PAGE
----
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Marketing Blog

6 must-read tips to rocking your online reviews

Originally published on July 5, 2018. Updated on April 15, 2020.

We’ve all heard, at some point in our lives, someone tell us: “Words can’t hurt you!” Oh, but they absolutely can, my friend. Words can implode relationships, ruin careers, and even destroy a business.

There have been far too many stories online about the person who tweeted an insensitive joke and suddenly lost their whole career after a massive public outcry, or a business owner who responded to a negative Yelp review with angry curses and insults and soon found themselves without any customers.

Words DO matter, and in an online world you never know who is watching and reading. Just as words can break you down, they can also build you up and help you soar – okay, we’re getting a little too excited here.

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How to deal with bad online reviews

We know that many consumers read online reviews when they’re making a decision on what and where to buy. It can be easy for you, the business owner, to feel like you must do everything you can think of to keep customers from ever seeing negative reviews of your business, but don’t let that fear bring you down! Negative reviews may be scary or disheartening, but they don’t have to be the Mark of Death. I’ll tell you why in a minute.

Truthfully, if someone is looking up your business online and they see no negative reviews whatsoever, their first thought is likely going to be, “Ooooh I get it, they’re just deleting all the negative ones.” Modern consumers are smart and cynical, and they’ll absolutely judge you like a gang of junior high mean girls.

If they see a negative review and see that you’ve responded with name-calling, cursing, customer shaming, or outright out-of-control rage, it gets even worse. They will instantly want no part of whatever you’re selling. They’ll gladly take their business elsewhere to someone who has shown their ability to remain professional.

The truth is it’s possible to use bad reviews to your advantage.

How? We’re so glad you asked.

Read more: The evolution of marketing.

Make your online reviews work for you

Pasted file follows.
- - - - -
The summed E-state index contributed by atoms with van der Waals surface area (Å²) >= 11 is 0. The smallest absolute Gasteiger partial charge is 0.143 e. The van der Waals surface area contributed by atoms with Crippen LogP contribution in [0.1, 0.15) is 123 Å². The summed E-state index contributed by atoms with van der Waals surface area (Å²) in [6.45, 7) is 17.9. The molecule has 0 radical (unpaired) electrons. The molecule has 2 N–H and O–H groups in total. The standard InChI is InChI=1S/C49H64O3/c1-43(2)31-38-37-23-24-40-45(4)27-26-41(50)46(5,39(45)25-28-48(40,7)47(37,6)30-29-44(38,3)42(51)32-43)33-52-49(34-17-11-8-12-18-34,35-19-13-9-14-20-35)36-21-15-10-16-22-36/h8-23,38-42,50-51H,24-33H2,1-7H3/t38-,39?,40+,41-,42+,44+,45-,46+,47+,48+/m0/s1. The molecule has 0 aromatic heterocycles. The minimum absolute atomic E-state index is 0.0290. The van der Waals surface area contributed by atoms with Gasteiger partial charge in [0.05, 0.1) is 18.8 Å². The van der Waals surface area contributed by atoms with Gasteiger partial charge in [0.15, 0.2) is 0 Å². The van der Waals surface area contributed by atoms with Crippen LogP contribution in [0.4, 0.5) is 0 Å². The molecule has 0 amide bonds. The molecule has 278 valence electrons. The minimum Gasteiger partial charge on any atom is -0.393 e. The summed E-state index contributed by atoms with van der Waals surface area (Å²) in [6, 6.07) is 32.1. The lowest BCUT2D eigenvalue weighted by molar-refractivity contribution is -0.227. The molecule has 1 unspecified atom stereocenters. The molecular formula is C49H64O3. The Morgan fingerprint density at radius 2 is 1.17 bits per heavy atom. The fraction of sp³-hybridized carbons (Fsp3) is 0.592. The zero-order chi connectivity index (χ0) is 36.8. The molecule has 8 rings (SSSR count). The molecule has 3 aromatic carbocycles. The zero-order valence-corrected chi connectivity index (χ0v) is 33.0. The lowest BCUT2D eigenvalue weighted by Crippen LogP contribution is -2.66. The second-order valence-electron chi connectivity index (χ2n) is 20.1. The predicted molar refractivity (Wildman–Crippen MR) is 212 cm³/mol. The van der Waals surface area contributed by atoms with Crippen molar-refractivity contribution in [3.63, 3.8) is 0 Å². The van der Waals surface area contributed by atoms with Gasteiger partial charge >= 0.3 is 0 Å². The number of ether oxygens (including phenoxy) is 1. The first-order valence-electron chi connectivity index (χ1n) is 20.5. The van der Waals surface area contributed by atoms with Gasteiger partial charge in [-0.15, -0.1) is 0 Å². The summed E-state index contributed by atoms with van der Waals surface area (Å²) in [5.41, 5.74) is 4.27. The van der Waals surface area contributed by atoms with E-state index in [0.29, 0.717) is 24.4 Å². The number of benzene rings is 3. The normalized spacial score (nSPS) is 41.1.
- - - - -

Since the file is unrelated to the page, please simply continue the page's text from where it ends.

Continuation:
1: Pay attention to social media.

Social media can be both good and bad. Don’t just focus on comments let on Yelp, Google and Facebook. Think of it like high school – if you only pay attention to the rumors they write on your locker, you’re going to miss out on all the great rumors they’re starting about you in the lunch room at that table where the cool kids sit.

If you’re not sure where else to look, we highly recommend using tools like Google Alert to find out when your business is being talked about online. This will send you emails when a news site, a blog, or any public page mentions your product and service. You can gain so much valuable information by keeping an eye on all of the online spaces where your business might be a topic of discussion. It might even give you new ideas!

2: Remember that it isn’t personal.

We’ll say it louder for the people in the back: THIS IS NOT PERSONAL. PEOPLE LIKE YOU. YOU ARE GREAT. YOU ARE A FIRECRACKER AND NO ONE CAN DOUSE YOUR MAJESTIC FLAMING – okay, sorry, we’re getting too excited again. Ahem. Seriously, people are going to talk about businesses, about products, about the service they received, the thing they ordered, and so on.

Yes, sometimes what they say will be negative. Sometimes it’ll be angry, or disappointed, or insulting. Yes, those words can hurt like a knife in the heart. A knife covered in lemon juice. That is also on fire. We feel you. We’ve all been there, we all understand that flaming lemon-knife in the heart. But please, whatever you do, don’t react in anger. Don’t let emotion write your words, because you can’t take them back.

Read more: Why it’s important for CEOs to connect on social.

3: Respond promptly, personally, and calmly.